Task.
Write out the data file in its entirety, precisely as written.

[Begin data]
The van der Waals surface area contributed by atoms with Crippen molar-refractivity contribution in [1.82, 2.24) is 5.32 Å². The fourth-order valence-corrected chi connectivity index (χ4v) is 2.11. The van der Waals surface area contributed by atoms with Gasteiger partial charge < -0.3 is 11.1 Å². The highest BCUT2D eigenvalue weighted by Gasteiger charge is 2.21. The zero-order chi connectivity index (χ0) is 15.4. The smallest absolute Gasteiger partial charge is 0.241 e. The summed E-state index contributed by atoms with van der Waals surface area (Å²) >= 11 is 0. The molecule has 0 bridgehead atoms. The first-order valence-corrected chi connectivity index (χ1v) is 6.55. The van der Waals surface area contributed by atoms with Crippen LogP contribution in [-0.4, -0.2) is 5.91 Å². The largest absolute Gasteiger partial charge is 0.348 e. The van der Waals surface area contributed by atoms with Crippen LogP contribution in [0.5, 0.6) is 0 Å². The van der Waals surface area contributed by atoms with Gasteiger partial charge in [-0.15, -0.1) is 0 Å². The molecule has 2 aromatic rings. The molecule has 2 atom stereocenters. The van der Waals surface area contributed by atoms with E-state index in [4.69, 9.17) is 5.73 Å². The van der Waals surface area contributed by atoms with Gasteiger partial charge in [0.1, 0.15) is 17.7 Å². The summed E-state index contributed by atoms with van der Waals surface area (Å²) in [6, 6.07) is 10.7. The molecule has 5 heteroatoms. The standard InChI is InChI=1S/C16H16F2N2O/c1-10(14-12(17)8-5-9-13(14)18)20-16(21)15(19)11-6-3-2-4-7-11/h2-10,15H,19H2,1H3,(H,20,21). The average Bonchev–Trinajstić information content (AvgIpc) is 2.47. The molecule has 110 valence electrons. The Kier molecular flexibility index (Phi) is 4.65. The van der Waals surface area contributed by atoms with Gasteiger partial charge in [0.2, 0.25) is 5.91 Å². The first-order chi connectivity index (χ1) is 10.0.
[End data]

The van der Waals surface area contributed by atoms with Crippen molar-refractivity contribution in [1.82, 2.24) is 5.32 Å². The fourth-order valence-corrected chi connectivity index (χ4v) is 2.11. The van der Waals surface area contributed by atoms with Gasteiger partial charge < -0.3 is 11.1 Å². The highest BCUT2D eigenvalue weighted by Gasteiger charge is 2.21. The zero-order chi connectivity index (χ0) is 15.4. The smallest absolute Gasteiger partial charge is 0.241 e. The summed E-state index contributed by atoms with van der Waals surface area (Å²) >= 11 is 0. The molecule has 0 bridgehead atoms. The first-order valence-corrected chi connectivity index (χ1v) is 6.55. The van der Waals surface area contributed by atoms with Crippen LogP contribution in [-0.4, -0.2) is 5.91 Å². The largest absolute Gasteiger partial charge is 0.348 e. The van der Waals surface area contributed by atoms with Crippen LogP contribution in [0.5, 0.6) is 0 Å². The van der Waals surface area contributed by atoms with Gasteiger partial charge in [-0.15, -0.1) is 0 Å². The molecule has 2 aromatic rings. The molecule has 2 atom stereocenters. The van der Waals surface area contributed by atoms with E-state index in [4.69, 9.17) is 5.73 Å². The van der Waals surface area contributed by atoms with Gasteiger partial charge in [0.1, 0.15) is 17.7 Å². The summed E-state index contributed by atoms with van der Waals surface area (Å²) in [6, 6.07) is 10.7. The molecule has 5 heteroatoms. The standard InChI is InChI=1S/C16H16F2N2O/c1-10(14-12(17)8-5-9-13(14)18)20-16(21)15(19)11-6-3-2-4-7-11/h2-10,15H,19H2,1H3,(H,20,21). The average Bonchev–Trinajstić information content (AvgIpc) is 2.47. The molecule has 110 valence electrons. The Kier molecular flexibility index (Phi) is 4.65. The van der Waals surface area contributed by atoms with Gasteiger partial charge in [0.2, 0.25) is 5.91 Å². The first-order chi connectivity index (χ1) is 10.0.